Thirdly, at the same time as the ‘exodus’ described was taking place, an opposition movement developed in East Germany, which was uncharacteristic for the population, because
East Germany possessed relatively cohesive elites ‘[. . .] coopted, subordinated, politically fragmented, easily exiled or allowed to leave for West Germany – an identical language community, with automatic rights of citizenship – potential counted elites never developed serious political momentum in East Germany, which could have placed the power or legitimacy of the ruling communist party in question’ (Ibid., p.259).
The government tried to ignore the opposition movement, which manifested itself, for example, through the Monday demonstrations in Leipzig and trough groups such as New Forum (Neues Forum) and Democracy Now (Demokratie Jetzt), and continued the preparations for the fortieth anniversary of the GDR on October 7, 1989. These opposition groups did not have German unification as their aim or objective though. Their goal was to achieve internal democratic reform in East Germany and focused mainly on free elections, because, in May, council elections were manipulated by the government, which triggered the first major demonstrations against the regime. One of the famous slogans of the opposition movement was ‘We are the people’ (‘ Wir sind das Volk’) that was directly derived from the election fraud.
Nonetheless, the party celebrated the fortieth anniversary at the beginning of October, even though it realized that the population would protest on a large scale. The protests were disbanded with the use of massive force through the security forces of the GDR. The SED was not able to control the situation properly anymore and Erich Honecker resigned his posts on October 18. His successor, Egon Krenz, was not able to control and stabilize the situation and the complete government of East Germany resigned on November 7 (Deutsches Historisches Museum II , n.d; Chronik der Mauer III, n.d.).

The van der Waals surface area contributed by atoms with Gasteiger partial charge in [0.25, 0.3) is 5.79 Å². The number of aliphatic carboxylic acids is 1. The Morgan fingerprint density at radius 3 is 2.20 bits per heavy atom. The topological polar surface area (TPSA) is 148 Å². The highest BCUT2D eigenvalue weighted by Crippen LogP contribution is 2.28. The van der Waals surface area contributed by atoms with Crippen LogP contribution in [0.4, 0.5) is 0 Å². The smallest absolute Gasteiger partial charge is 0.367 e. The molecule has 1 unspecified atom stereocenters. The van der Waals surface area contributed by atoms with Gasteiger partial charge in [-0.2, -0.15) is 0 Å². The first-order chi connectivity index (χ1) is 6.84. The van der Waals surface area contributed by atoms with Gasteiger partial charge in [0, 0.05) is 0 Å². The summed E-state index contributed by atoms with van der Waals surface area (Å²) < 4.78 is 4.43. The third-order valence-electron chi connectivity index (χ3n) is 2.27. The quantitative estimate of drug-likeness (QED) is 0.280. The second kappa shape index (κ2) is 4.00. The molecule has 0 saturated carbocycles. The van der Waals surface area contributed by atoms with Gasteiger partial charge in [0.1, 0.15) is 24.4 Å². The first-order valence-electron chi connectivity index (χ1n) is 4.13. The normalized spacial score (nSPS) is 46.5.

On November 9, 1989, the Berlin Wall was opened and the East German Wende (turning-point) was accomplished. Cries for unification with West Germany gained momentum after the opening of the wall and the slogan ‘We are the people’ was quickly changed into ‘We are one People’ (‘Wir sind ein Volk’). It should be kept in mind however, “that initially it [the Wende ] was a spontaneous popular movement for social and economic change that did not set out either to destroy East Germany, or to further moves toward German unification” (Blacksell, 1997, p.259). However, the Wende and the tumbling of the Berlin Wall were only the starting point for unification. Not only had the two German states to find an acceptable solution for themselves and the German population, yet also for their European neighbors, the US and the Soviet Union. A reunification or unification of Germany was not welcomed and even feared by some countries in Europe, especially those who suffered through German aggression during the twentieth century, for example France and Poland. It is important to make a distinction here between reunification, which could have meant including territories that had been German at the beginning of the twentieth century (i.e. territories east of the Oder-Neiße line) and unification, which meant the merging of the two German states in existence since 1949. The later solution was seen, in Europe, as the less fearsome of the two, however, it still caused misgivings due to the enlargement of territory, population and the resulting increase of power the new German state would acquire.